Clostridium difficile Infection

What is Clostridium difficile?

Clostridium difficile (C. difficile or C. diff) is a bacterium that is normally present in the body in small numbers. However, disruption of the body’s normal balance of bacteria can allow C. difficile to grow and cause infection, resulting in diarrhea.

What type of disease does Clostridium difficile cause?

C. difficile produce a toxin. Therefore, infection with these bacteria causes colitis, or inflammation of the colon. The colon inflammation results in diarrhea, and sometimes blood.

Who does it affect?

C. difficile toxin has been found in the stool of normal term newborns and infants in the neonatal intensive care unit. However, most infants who have toxin in their stool show no symptoms.  While older children and adults may sometimes have C. difficile in their stool and not be ill, we usually identify C. difficile in patients with diarrhea.

What are the risk factors for this infection?

If your child has recently used antibiotics or been hospitalized, your child may have increased risk of C. difficile infection. Children who have low immune function or have been diagnosed with inflammatory bowel disease also have higher risk. Infection also can sometimes be related to prolonged use of acid suppressants.

What symptoms will my child have?

Your child may have mild watery diarrhea that lasts only a few days and resolves on its own. In some children, the symptoms may persist for months with associated blood.

Severe infection may lead to pseudomembranous colitis. This is an inflammatory bowel disorder in which yellowish patches form on the damaged intestinal lining. Your child may have high fever, high white blood cell count (called leukocytosis), and low blood albumin levels.

In patients with inflammatory bowel disease (IBD) who have symptoms and also test positive for C. difficile, it can be difficult to tell if the C. difficile or the IBD is the cause of the symptoms

What tests are used to determine the cause of the colitis?

Your doctor will ask you to bring in a stool sample from your child. Your child’s stool will be examined for blood and leukocytes. Testing will determine if the bacterium or its toxin is present in the feces.

How is this colitis treated?

Treatment depends on severity of the colitis. If your child has mild diarrhea caused by C. difficile, stopping any other antibiotic treatments may be sufficient therapy.

For severe illness, including pseudomembranous colitis, treatment could instead include antibiotics. Metronidazole is usually the first-choice antibiotic. Vancomycin may be prescribed instead.

Treated children often get sick again within a month after completing treatment. This is often because bacterial spores remain in the body from the first infection, and is not due to incorrect treatment.

If your child develops recurrent C. difficile infection, he or she may benefit from a second course of antibiotic, sometimes with a gradual taper of the antibiotic. In patients with frequent recurrence, your doctor may prescribe another antibiotic, such as rifaximin or fidaxomicin.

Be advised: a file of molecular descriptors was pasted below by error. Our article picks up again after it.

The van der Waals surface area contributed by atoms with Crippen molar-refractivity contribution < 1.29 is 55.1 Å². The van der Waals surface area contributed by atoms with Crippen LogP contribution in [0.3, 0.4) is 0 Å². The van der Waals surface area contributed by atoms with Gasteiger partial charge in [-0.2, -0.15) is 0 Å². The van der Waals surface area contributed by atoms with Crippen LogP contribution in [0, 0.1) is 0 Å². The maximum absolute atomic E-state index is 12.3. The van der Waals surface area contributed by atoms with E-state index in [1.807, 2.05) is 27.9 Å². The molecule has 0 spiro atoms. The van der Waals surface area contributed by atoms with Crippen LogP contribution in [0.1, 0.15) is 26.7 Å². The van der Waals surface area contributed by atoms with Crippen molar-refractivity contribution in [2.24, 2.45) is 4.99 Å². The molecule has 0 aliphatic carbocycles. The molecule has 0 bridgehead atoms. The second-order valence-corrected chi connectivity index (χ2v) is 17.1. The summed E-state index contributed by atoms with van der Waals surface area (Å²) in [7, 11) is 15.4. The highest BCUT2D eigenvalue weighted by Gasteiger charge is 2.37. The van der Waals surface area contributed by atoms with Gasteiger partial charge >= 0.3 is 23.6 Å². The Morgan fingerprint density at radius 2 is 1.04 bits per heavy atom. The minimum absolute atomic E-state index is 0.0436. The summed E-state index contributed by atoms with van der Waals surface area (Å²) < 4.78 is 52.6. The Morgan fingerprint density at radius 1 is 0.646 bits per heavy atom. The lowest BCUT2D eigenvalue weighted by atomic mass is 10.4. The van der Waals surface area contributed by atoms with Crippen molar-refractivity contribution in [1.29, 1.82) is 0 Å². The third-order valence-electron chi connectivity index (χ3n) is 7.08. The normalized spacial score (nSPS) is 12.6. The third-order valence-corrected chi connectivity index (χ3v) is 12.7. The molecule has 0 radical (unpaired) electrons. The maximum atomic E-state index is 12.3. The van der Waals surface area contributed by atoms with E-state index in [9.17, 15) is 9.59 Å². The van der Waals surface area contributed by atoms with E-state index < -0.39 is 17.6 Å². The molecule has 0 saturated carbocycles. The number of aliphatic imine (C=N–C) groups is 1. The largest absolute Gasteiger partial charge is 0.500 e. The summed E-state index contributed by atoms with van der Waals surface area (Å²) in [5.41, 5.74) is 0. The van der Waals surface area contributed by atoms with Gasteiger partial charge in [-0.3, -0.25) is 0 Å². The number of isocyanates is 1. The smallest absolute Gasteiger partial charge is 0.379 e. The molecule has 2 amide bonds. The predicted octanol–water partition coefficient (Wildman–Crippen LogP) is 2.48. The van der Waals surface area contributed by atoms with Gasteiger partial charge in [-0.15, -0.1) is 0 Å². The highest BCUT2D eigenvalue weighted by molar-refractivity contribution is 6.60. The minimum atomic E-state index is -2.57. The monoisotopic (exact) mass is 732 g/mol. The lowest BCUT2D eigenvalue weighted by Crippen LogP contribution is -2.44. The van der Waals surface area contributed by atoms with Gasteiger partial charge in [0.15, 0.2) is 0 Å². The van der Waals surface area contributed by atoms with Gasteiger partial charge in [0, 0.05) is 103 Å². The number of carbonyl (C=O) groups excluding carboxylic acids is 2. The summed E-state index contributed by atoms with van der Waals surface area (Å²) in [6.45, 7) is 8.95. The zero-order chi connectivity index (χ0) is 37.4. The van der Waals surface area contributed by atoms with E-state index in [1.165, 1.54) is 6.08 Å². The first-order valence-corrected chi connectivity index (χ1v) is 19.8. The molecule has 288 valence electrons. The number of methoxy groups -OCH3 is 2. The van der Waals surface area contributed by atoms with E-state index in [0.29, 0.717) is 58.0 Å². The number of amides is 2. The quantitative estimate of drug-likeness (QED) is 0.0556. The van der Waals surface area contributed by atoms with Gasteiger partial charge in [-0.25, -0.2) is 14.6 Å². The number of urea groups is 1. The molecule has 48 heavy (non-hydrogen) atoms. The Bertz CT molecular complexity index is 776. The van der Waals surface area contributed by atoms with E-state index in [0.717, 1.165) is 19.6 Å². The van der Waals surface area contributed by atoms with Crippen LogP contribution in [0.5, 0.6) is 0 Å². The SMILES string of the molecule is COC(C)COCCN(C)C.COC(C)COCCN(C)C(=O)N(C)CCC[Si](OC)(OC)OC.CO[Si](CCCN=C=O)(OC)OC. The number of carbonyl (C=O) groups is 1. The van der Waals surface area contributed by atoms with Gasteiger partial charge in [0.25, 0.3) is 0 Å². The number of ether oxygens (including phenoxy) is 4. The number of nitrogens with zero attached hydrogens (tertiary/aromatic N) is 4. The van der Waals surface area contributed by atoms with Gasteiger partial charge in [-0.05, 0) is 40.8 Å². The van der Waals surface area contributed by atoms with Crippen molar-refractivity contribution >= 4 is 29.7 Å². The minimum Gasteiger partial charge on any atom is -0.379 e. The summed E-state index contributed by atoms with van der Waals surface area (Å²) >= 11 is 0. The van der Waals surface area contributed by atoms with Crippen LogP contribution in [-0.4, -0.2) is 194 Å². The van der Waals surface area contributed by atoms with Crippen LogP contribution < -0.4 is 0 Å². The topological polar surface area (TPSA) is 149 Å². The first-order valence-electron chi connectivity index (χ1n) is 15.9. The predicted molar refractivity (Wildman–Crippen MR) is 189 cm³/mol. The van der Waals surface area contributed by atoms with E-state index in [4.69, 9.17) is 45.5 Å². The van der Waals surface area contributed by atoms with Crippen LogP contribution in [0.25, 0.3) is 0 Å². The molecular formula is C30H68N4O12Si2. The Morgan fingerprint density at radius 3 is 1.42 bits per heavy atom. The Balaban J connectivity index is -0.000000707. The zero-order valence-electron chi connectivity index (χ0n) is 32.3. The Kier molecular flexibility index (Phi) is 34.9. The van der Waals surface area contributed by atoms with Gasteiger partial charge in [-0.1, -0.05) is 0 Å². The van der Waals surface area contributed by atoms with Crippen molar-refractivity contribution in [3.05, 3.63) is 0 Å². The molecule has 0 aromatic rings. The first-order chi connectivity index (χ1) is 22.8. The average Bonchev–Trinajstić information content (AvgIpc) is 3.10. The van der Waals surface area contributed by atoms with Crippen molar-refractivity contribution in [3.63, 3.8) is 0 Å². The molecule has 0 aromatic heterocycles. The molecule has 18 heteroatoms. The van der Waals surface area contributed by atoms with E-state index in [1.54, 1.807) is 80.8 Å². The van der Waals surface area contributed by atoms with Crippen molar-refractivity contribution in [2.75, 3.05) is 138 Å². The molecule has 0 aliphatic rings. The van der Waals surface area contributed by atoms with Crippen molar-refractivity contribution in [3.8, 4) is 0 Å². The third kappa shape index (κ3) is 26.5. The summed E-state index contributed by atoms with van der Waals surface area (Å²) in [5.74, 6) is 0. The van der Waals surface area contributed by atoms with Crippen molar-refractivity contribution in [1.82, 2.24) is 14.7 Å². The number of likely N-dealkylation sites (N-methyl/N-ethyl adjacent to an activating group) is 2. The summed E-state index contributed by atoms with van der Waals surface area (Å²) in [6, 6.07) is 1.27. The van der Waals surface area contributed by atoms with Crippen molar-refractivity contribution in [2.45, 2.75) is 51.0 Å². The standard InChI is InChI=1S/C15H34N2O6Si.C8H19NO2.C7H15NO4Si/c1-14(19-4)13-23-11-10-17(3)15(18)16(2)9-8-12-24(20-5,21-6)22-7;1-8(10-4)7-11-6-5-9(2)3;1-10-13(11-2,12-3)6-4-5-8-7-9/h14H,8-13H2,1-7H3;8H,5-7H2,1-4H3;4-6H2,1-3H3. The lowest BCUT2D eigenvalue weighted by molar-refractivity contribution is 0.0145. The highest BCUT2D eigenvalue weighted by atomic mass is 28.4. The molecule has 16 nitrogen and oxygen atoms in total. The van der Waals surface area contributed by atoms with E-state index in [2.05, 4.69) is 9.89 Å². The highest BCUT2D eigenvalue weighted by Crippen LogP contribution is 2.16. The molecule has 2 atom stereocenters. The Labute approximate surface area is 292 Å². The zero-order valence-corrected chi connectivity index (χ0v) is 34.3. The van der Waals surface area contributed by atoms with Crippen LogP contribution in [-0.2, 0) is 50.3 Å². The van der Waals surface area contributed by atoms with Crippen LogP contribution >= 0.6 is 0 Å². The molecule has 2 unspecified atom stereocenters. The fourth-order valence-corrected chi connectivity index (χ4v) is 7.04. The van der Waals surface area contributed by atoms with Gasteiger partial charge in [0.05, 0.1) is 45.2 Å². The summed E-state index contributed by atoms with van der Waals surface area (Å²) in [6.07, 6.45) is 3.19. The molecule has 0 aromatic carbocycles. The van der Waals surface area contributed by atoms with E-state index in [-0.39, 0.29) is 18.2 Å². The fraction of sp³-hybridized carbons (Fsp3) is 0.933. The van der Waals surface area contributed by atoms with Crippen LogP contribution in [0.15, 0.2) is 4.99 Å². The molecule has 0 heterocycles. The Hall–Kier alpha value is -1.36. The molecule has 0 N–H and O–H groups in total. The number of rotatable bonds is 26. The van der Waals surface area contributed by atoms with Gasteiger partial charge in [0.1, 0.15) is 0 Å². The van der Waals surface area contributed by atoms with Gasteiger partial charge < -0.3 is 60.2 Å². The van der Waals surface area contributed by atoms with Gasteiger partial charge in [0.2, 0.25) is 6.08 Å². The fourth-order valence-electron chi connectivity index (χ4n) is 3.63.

It is important to know that antibiotics are usually not given to children younger than 3 months old.

What other treatment can my child be given for this colitis?

Additional treatments include probiotics and toxin binders (cholestyramine). In some children and adults with recurrent C. difficile, fecal microbiome transplant may be recommended.  This treatment is used to add healthy bacteria back to the digestive tract. This treatment involves taking fecal material (stool) from a healthy person, processing it, and giving it to a patient with C. difficile.  While it is not known precisely how this works, it is believed the healthy bacteria in the donor stool (stool from the healthy patient) prevent the C. difficile from growing back into the patient.  For a fecal transplant, the feces are treated before being transplanted. Transplants are given through a colonoscope, through a tube inserted through the nose into the stomach, or by having a patient swallow capsules containing fecal material from a healthy donor.

What can I expect if my child has C. difficile infection?

There may be some weight loss from diarrhea, with possible dehydration. It is very important to give your child plenty of fluids. Good handwashing is important to prevent spreading the infection.

If your child continues to have diarrhea with no wet diaper or decreased urination and with other evidence of dehydration, contact your doctor.

If your child has watery stool containing blood, please seek medical care.

IMPORTANT REMINDER: This information from the North American Society for Pediatric Gastroenterology, Hepatology and Nutrition (NASPGHAN) is intended only to provide general information and not as a definitive basis for diagnosis or treatment in any particular case. It is very important that you consult your doctor about your specific condition.

Revised April 2019

North American Society for Pediatric Gastroenterology, Hepatology and Nutrition
The Association of Pediatric Gastroenterology and Nutrition Nurses
North American Society for Pediatric Gastroenterology, Hepatology and Nutrition Foundation
The NASPGHAN Council For Pediatric Nutrition Professionals
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